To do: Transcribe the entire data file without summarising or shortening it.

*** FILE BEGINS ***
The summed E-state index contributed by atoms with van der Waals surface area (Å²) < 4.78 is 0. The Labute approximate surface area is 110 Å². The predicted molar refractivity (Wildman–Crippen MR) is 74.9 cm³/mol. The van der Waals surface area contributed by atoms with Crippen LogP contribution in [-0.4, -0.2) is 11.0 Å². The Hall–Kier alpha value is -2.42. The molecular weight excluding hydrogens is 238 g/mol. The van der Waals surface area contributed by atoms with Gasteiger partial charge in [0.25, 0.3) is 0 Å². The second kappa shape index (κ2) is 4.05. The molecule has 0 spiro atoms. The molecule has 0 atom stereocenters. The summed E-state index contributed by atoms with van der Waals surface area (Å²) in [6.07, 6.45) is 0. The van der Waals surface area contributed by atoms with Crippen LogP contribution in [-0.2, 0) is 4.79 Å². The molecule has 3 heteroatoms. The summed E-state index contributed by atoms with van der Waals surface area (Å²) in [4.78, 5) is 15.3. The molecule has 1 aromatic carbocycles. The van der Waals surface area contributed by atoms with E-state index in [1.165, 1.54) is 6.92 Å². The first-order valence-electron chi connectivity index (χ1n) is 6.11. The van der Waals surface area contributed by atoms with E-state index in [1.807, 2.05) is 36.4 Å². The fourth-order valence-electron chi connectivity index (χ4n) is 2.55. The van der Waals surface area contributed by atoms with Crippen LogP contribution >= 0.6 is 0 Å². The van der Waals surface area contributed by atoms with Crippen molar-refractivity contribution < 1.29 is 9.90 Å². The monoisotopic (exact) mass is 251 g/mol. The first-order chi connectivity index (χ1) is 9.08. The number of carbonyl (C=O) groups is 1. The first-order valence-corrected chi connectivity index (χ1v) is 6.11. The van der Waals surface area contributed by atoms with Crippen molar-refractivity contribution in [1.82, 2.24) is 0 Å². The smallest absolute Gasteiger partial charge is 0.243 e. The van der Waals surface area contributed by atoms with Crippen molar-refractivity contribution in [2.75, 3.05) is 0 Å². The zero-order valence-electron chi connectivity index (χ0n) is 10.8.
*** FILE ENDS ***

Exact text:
The summed E-state index contributed by atoms with van der Waals surface area (Å²) < 4.78 is 0. The Labute approximate surface area is 110 Å². The predicted molar refractivity (Wildman–Crippen MR) is 74.9 cm³/mol. The van der Waals surface area contributed by atoms with Crippen LogP contribution in [-0.4, -0.2) is 11.0 Å². The Hall–Kier alpha value is -2.42. The molecular weight excluding hydrogens is 238 g/mol. The van der Waals surface area contributed by atoms with Gasteiger partial charge in [0.25, 0.3) is 0 Å². The second kappa shape index (κ2) is 4.05. The molecule has 0 spiro atoms. The molecule has 0 atom stereocenters. The summed E-state index contributed by atoms with van der Waals surface area (Å²) in [6.07, 6.45) is 0. The van der Waals surface area contributed by atoms with Crippen LogP contribution in [-0.2, 0) is 4.79 Å². The molecule has 3 heteroatoms. The summed E-state index contributed by atoms with van der Waals surface area (Å²) in [4.78, 5) is 15.3. The molecule has 1 aromatic carbocycles. The van der Waals surface area contributed by atoms with E-state index in [1.165, 1.54) is 6.92 Å². The first-order valence-electron chi connectivity index (χ1n) is 6.11. The van der Waals surface area contributed by atoms with E-state index in [1.807, 2.05) is 36.4 Å². The fourth-order valence-electron chi connectivity index (χ4n) is 2.55. The van der Waals surface area contributed by atoms with Crippen LogP contribution >= 0.6 is 0 Å². The van der Waals surface area contributed by atoms with Crippen molar-refractivity contribution < 1.29 is 9.90 Å². The monoisotopic (exact) mass is 251 g/mol. The first-order chi connectivity index (χ1) is 9.08. The number of carbonyl (C=O) groups is 1. The first-order valence-corrected chi connectivity index (χ1v) is 6.11. The van der Waals surface area contributed by atoms with Crippen molar-refractivity contribution in [1.82, 2.24) is 0 Å². The smallest absolute Gasteiger partial charge is 0.243 e. The van der Waals surface area contributed by atoms with Crippen molar-refractivity contribution in [2.75, 3.05) is 0 Å². The zero-order valence-electron chi connectivity index (χ0n) is 10.8.